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A Dictionary of Greek and Roman biography and mythology (ed. William Smith) 19 19 Browse Search
Diodorus Siculus, Library 4 4 Browse Search
Samuel Ball Platner, Thomas Ashby, A Topographical Dictionary of Ancient Rome 2 2 Browse Search
Polybius, Histories 1 1 Browse Search
Titus Livius (Livy), Ab Urbe Condita, books 3-4 (ed. Benjamin Oliver Foster, Ph.D.) 1 1 Browse Search
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Browsing named entities in A Dictionary of Greek and Roman biography and mythology (ed. William Smith). You can also browse the collection for 344 BC or search for 344 BC in all documents.

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Ada (*)/Ada), the daughter of Hecatomnus, king of Caria, and sister of Mausolus, Artemisia, Idrieus, and Pixodarus. She was married to her brother Idrieus, who succeeded Artemisia in B. C. 351 and died B. C. 344. On the death of her husband she succeeded to the throne of Caria, but was expelled by her brother Pixodarus in B. C. 340; and on the death of the latter in B. C. 335 his son-in-law Orontobates received the satrapy of Caria from the Persian king. When Alexander entered Caria in B. C. 334, Ada, who was in possession of the fortress of Alinda, surrendered this place to him and begged leave to adopt him as her son. After taking Halicarnassus, Alexander committed the government of Caria to her. (Arrian, Arr. Anab. 1.23; Diod. 16.42, 74; Strab. xiv. pp. 656, 657; Plut. Alex. 10
Andro'machus 2. Ruler of Tauromenium in the middle of the fourth century B. C., and the father of the historian Timaeus, is said to have been by far the best of the rulers of Sicily at that time. He assisted Timoleon in his expedition against Dionysius, B. C. 344. (Diod. 16.7, 68; Plut. Tim. 10.) Respecting the statement of Diodorus that he founded Tauromenium, see Wesseling, ad Diod. 14.59.
d those complaints; their endeavours to disguise Philip's real intentions and to represent them to the people in a favourable light, afforded an opportunity for Demosthenes, when the answer to be sent to the king was discussed in the assembly, B. C. 344, to place in his second Philippic the proceedings and designs of the king and his Athenian friends in their true light. The answer which the Athenians sent to Philip was probably not very satisfactory to him, for he immediately sent another emb. Respecting the question as to whether this oration was actually delivered or not, see Becker, Philippische Reden, i. p. 222, &c., and Vömel, Prolegom. ad Orat. de Pace, p. 240, &c. 6. The second Philippic The second Philippic, delivered in B. C. 344. See Vömel, Integram esse Demosth. Philip. II. apparet ex dispositione, Frankf. 1828, whose opinion is opposed by Rauchenstein in Jahn's Jahrb. vol. 11.2, p. 144, &c. 7. On Halonesus On Halonesus, B. C. 343, was suspected by the ancients the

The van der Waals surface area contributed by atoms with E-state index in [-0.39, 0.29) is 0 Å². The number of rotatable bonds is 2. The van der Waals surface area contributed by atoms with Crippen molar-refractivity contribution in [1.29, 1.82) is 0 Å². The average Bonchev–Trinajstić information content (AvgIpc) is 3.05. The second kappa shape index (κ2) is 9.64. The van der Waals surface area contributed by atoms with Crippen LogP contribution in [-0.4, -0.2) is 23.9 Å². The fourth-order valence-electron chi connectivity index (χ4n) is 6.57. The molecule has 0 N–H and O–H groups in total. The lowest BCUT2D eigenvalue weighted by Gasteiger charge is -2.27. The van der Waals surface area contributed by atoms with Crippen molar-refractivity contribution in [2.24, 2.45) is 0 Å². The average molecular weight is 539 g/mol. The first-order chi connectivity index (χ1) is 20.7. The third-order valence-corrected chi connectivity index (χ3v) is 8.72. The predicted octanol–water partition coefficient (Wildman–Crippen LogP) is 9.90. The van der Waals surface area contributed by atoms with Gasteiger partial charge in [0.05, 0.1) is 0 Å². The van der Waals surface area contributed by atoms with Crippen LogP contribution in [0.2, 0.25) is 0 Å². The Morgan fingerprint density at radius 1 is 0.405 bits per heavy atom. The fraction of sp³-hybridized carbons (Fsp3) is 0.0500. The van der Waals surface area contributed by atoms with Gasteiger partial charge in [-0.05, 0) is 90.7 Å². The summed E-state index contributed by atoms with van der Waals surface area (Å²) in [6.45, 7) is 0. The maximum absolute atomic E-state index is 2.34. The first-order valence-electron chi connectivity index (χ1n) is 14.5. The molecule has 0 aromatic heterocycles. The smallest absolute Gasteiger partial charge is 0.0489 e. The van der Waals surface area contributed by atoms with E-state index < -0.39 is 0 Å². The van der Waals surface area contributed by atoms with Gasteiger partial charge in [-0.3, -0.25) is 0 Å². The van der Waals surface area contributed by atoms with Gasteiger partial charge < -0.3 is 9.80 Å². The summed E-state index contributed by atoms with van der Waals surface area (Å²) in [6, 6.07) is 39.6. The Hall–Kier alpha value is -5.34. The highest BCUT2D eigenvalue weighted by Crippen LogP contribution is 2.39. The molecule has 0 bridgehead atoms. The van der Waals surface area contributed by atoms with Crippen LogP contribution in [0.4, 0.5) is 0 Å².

Diopeithes 2. An Athenian general, father of the poet Menander, was sent out to the Thracian Chersonesus about B. C. 344, at the head of a body of Athenian settlers or klhrou=xoi. (Dem. de Chers. p. 91, Philipp. iii. p. 114; Pseud.-Dem. (de Halonn. pp. 86, 87.) Disputes having arisen about their boundaries between these settlers and the Cardians, the latter were supported, but not with arms in the first instance, by Philip of Macedon, who, when the Athenians remonstrated, proposed that their quarrel with Cardia should be referred to arbitration. This proposal being indignantly rejected, Philip sent troops to the assistance of the Cardians, and Diopeithes retaliated by ravaging the maritime district of Thrace, which was subject to the Macedonians, while Philip was absent in the interior of the same country on his expedition against Teres and Cersobleptes. Philip sent a letter of remonstrance to Athens, and Diopeithes was arraigned by the Macedonian party, not only for his aggression o
Eu'dicus (*Eu)/dikos), a Thessalian of Larissa, probably one of the family of the Aleuadae. Like most of his house, he was a devoted adherent of Philip of Macedon, and in B. C. 344 aided him in effecting the division of Thessaly into four tetrarchies, at the head of one of which he was himself placed. Demosthenes stigmatizes him as a traitor to his country. The division above named had the effect of reducing Thessaly entirely under the controul of Philip. (Dem. de Coron. p. 241; Harpocrat. s. v. *Eu)/dikos; Buttmann, Mythologus, vol. ii. p. 288, &c.; Böckh, Explic. ad Pind. Phth. x. p. 333.) [C.P